It is noteworthy that the new monoclonal antibody against A. fumigatus, MAb MPS5.44, was found to have in itself some protective effect, as had previously been reported for other monoclonal antibodies (9). Our MAb was also found to cross-react with other Aspergillus species, such as A. niger, A. flavus, and A. terreus, though it did not recognize C. albicans, C. krusei, or a Mucor mold. Thus, it is quite possible that the present MAb-alliinase conjugates could be useful against infections caused by other aspergilli; this hypothesis will be investigated in the future.
In conclusion, our results demonstrate that it is possible to target the production of cytotoxic molecules of allicin against A. fumigatus. The present study is thought to be the first known example of the successful use of the antibody-directed enzyme prodrug technology (ADEPT) (4) for the treatment of a potentially fatal fungal infection.
The limitations of this study are, however, that the demonstration was achieved in a constrained animal setting in which the conjugate and alliin were administered directly into the infected lung. A comparison between the intratracheal route of delivery of the MAb-alliinase conjugate and alliin and other parenteral and nonparenteral routes for the separate delivery of the drug components in models of pulmonary and extrapulmonary aspergillosis will be undertaken.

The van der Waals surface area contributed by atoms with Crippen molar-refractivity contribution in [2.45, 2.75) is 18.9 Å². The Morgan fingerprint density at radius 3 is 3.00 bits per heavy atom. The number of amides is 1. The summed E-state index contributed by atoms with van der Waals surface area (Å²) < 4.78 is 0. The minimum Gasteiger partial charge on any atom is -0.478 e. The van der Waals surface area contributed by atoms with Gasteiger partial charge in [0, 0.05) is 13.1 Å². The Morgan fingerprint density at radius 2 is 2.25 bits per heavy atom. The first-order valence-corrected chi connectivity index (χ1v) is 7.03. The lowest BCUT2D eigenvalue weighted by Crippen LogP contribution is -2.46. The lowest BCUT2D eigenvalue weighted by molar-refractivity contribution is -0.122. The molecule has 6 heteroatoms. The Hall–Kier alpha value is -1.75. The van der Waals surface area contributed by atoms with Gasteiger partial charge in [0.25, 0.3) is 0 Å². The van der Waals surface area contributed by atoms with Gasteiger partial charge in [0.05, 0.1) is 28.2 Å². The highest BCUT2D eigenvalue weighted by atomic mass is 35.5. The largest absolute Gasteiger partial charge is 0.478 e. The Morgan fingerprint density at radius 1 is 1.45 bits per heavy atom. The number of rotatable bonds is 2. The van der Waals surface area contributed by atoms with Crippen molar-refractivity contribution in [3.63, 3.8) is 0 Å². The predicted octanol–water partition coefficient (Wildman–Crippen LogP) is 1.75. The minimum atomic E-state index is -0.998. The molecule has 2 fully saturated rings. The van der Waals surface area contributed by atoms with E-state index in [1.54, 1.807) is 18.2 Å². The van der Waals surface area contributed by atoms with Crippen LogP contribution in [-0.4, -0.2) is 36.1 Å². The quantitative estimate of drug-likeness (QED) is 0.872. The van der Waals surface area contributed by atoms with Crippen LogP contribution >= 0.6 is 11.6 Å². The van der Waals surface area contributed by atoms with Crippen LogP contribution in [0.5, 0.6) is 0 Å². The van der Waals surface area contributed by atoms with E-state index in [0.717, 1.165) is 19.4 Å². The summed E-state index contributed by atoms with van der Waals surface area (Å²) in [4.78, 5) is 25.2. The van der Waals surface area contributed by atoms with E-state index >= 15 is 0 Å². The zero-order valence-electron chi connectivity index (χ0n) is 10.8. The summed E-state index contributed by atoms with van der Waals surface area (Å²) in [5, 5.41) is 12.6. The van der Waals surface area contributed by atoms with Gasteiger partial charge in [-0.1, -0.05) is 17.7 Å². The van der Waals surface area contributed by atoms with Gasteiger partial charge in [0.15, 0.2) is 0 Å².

One important advantage of the MAb-alliinase approach is that the prodrug, alliin, is a water soluble, nontoxic natural compound which has been declared to be a GRAS substance by the FDA. Upon its interaction with alliinase, the hydrophilic alliin substrate is converted into hydrophobic allicin molecules which rapidly permeate the fungal cell membrane and react with free thiol groups which are present on numerous cellular components (2, 29, 36), causing death to the targeted pathogen. Our results thus far suggest that the introduction of antifungal conjugates that can produce targeted allicin molecules may treat IPA more effectively than the current therapies, although this will have to be confirmed, as mentioned above, by investigations with additional models of aspergillosis. The targeted principle, however, could also be used for the development of additional antimicrobial applications.
We thank Orit Leitner and Ziv Landau for production of the monoclonal IgM antibodies and Ellen Wachtel for performing and interpreting the light-scattering experiments. We also thank Kolonit Raanan and Tamara Berkutsky for histological work, Judith Hermesh for technical assistance, and Osnat Amram and Avraham Keter for animal care.
This study was supported by grants from Erica Drake, Henry H. Meyer, Jr., and Yeda Research and Development Company at the Weizmann Institute of Science. A.V.-E. was supported by the Swiss Society of Friends of the Weizmann Institute.
The Weizmann Institute has submitted on behalf of the authors E.A., A.R., and D.M. a patent application regarding the MAb (MPS5.44)-alliinase conjugate.
The authors declare that they have no conflict of interest with respect to this work.
Published ahead of print on 30 November 2009.